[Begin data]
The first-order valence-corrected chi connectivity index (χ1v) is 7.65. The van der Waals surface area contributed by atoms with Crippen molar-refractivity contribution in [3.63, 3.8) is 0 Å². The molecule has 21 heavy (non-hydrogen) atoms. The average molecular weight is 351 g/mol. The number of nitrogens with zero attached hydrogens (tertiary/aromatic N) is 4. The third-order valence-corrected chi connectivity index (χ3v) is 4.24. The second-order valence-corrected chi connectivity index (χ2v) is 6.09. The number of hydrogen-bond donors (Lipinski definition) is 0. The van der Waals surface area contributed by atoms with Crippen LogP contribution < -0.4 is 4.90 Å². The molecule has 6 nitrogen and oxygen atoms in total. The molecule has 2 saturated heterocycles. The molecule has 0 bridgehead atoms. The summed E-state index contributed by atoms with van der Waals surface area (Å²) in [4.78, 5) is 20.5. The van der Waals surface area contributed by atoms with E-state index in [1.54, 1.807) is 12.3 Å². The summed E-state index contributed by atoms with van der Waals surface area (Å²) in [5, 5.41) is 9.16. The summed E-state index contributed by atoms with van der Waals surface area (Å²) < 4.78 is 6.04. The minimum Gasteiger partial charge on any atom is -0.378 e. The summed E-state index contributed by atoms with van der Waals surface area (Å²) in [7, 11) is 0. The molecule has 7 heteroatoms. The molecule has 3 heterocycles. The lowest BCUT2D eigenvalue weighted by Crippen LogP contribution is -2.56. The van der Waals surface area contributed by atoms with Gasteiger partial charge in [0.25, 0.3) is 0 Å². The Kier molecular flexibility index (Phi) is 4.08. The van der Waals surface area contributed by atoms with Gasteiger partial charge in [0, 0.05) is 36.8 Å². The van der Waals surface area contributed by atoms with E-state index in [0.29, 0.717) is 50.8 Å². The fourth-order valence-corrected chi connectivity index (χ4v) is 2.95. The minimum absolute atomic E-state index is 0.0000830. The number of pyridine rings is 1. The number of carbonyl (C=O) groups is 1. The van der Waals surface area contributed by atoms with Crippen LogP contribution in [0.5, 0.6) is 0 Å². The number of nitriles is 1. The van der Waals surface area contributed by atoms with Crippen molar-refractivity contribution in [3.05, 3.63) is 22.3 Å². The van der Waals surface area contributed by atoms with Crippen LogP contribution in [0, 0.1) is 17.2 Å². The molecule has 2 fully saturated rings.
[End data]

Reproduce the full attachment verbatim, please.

The first-order valence-corrected chi connectivity index (χ1v) is 7.65. The van der Waals surface area contributed by atoms with Crippen molar-refractivity contribution in [3.63, 3.8) is 0 Å². The molecule has 21 heavy (non-hydrogen) atoms. The average molecular weight is 351 g/mol. The number of nitrogens with zero attached hydrogens (tertiary/aromatic N) is 4. The third-order valence-corrected chi connectivity index (χ3v) is 4.24. The second-order valence-corrected chi connectivity index (χ2v) is 6.09. The number of hydrogen-bond donors (Lipinski definition) is 0. The van der Waals surface area contributed by atoms with Crippen LogP contribution < -0.4 is 4.90 Å². The molecule has 6 nitrogen and oxygen atoms in total. The molecule has 2 saturated heterocycles. The molecule has 0 bridgehead atoms. The summed E-state index contributed by atoms with van der Waals surface area (Å²) in [4.78, 5) is 20.5. The van der Waals surface area contributed by atoms with E-state index in [1.54, 1.807) is 12.3 Å². The summed E-state index contributed by atoms with van der Waals surface area (Å²) in [5, 5.41) is 9.16. The summed E-state index contributed by atoms with van der Waals surface area (Å²) < 4.78 is 6.04. The minimum Gasteiger partial charge on any atom is -0.378 e. The summed E-state index contributed by atoms with van der Waals surface area (Å²) in [7, 11) is 0. The molecule has 7 heteroatoms. The molecule has 3 heterocycles. The lowest BCUT2D eigenvalue weighted by Crippen LogP contribution is -2.56. The van der Waals surface area contributed by atoms with Gasteiger partial charge in [0.25, 0.3) is 0 Å². The Kier molecular flexibility index (Phi) is 4.08. The van der Waals surface area contributed by atoms with Gasteiger partial charge in [0, 0.05) is 36.8 Å². The van der Waals surface area contributed by atoms with E-state index in [0.29, 0.717) is 50.8 Å². The fourth-order valence-corrected chi connectivity index (χ4v) is 2.95. The minimum absolute atomic E-state index is 0.0000830. The number of pyridine rings is 1. The number of carbonyl (C=O) groups is 1. The van der Waals surface area contributed by atoms with Crippen LogP contribution in [0.5, 0.6) is 0 Å². The number of nitriles is 1. The van der Waals surface area contributed by atoms with Crippen molar-refractivity contribution in [3.05, 3.63) is 22.3 Å². The van der Waals surface area contributed by atoms with Crippen LogP contribution in [0, 0.1) is 17.2 Å². The molecule has 2 fully saturated rings.